Venta Silurum

Venta Silurum

Venta Silurum was a town in the Roman province of Britannia (later Britannia Prima). Today it consists of remains in the village of Caerwent in Monmouthshire, south east Wales. Much of it has been archaeologically excavated and is on display to the public.

The Roman town

Venta was founded by the Romans in AD 75 as a market town for the defeated Silures tribe in Roman Wales. This is confirmed by inscriptions on the "Civitas Silurum" stone, now on display in the parish church [ [ Photograph of church] ] . The name Venta has been suggested as being related etymologically to the French word "vendre" and Spanish "venta", both referring to "selling" or "market".

The town, located on the Roman road between "Isca" (Caerleon) and "Glevum" (Gloucester) and close to the Severn estuary, was - in contrast with nearby "Isca" - essentially established for civilian administration rather than for military purposes. The forum and basilica, the market place and centre of local government for the "civitas", were built in the time of the emperor Hadrian, in the early part of the 2nd century. Public baths, Thermae, and shops, including a blacksmiths, were built about the same time. Remains of farms and dwellings, some with courtyards, have also been excavated. There was also a Roman temple, perhaps dedicated to Mars and the Celtic god Ocelus. A bowl with a chi-rho symbol gives evidence of early Christian worship from the late 3rd century.Miranda Aldhouse-Green and Ray Howell (eds.), "Gwent In Prehistory and Early History: The Gwent County History Vol.1", 2004, ISBN 0-7083-1826-6]

In 2008, a dig involving Wessex Archaeology and volunteers from the local Chepstow Archaeology Society, found a row of narrow shop buildings and a villa with painted walls and mosaic floors. Among the artefacts excavated were a bone penknife hilt depicting two gladiators fighting, coins, glass, ceramics, human and animal bones, lead patches used for repairing and pieces of mosaic. [Citation
publisher = Daily Telegraph
title = Britain's first shopping centre found - and it's 1,800 years old
date = 2008-07-02
url =,800-years-old.html
accessdate = 2008-07-03
] Excavations were also undertaken by Channel 4's "Time Team" programme. The programme is due to be broadcast in 2009. [ [ Time Team] ]


The town lacked substantial defences until the mid 4th century, when stone town walls were built. A small garrison may have been based in the town during that period. Large sections of the walls are still in place, rising up to 5 metres in places. The walls have been described as "easily the most impressive town defence to survive from Roman Britain, and in its freedom from later rebuilding one of the most perfectly preserved in Northern Europe."John Newman, "The Buildings of Wales: Gwent/Monmouthshire", 2000, ISBN 0-14-071053-1] Excavations in 1971 dated the north-west polygonal angle-tower to the mid-300s. [ [ E-castles: Caerwent] ]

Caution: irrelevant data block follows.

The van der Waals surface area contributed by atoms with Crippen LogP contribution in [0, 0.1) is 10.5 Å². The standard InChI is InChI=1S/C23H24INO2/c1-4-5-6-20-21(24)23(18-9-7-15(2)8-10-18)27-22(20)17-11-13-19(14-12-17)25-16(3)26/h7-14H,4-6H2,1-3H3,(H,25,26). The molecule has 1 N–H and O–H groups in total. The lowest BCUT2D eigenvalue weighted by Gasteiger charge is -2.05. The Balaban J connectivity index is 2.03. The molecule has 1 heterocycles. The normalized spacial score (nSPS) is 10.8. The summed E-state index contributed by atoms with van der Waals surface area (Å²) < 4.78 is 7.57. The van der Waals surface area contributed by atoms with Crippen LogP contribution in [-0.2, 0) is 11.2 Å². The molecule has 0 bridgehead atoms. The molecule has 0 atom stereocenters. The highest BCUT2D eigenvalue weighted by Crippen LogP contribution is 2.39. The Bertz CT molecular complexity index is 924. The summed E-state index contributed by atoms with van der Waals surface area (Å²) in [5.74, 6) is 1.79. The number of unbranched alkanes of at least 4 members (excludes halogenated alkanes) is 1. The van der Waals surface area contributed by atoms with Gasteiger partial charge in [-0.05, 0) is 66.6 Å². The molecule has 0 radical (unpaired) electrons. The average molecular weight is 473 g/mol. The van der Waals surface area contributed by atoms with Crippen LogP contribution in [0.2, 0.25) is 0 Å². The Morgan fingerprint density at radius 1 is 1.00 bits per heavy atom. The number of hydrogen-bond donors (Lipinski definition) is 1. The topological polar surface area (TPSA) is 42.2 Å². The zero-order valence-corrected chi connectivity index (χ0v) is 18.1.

Modern houses are built on top of half the site of the old Roman market place. The ruins of several Roman buildings are still visible, including the foundations of a 4th century temple. [ [ Photograph of temple foundations] ]

After the Romans

Unusually, the site remained occupied after the Roman troops left, until at least the mid-5th century. It appears that Christian worship was already established in the town, and it may have had a bishop.. A monastery was founded by Saint Tatheus in the 6th century, and a Christian cemetery was also established around the site of the present church.

The name "Venta" gave its name to the emerging kingdom of Gwent, and the town itself became known as "Caer-went" or "the fort of Venta/Gwent". Tradition holds that Caradog Freichfras of Gwent moved his court from Caerwent to Portskewett around the 6th century.


External links

* [ Museum Wales info on the Forum Basilica at Caerwent]
* [ Artifacts and information relating to Venta Silurum held on Gathering the Jewels]
* [ Venta Silurum on the Roman Britain website]

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Look at other dictionaries:

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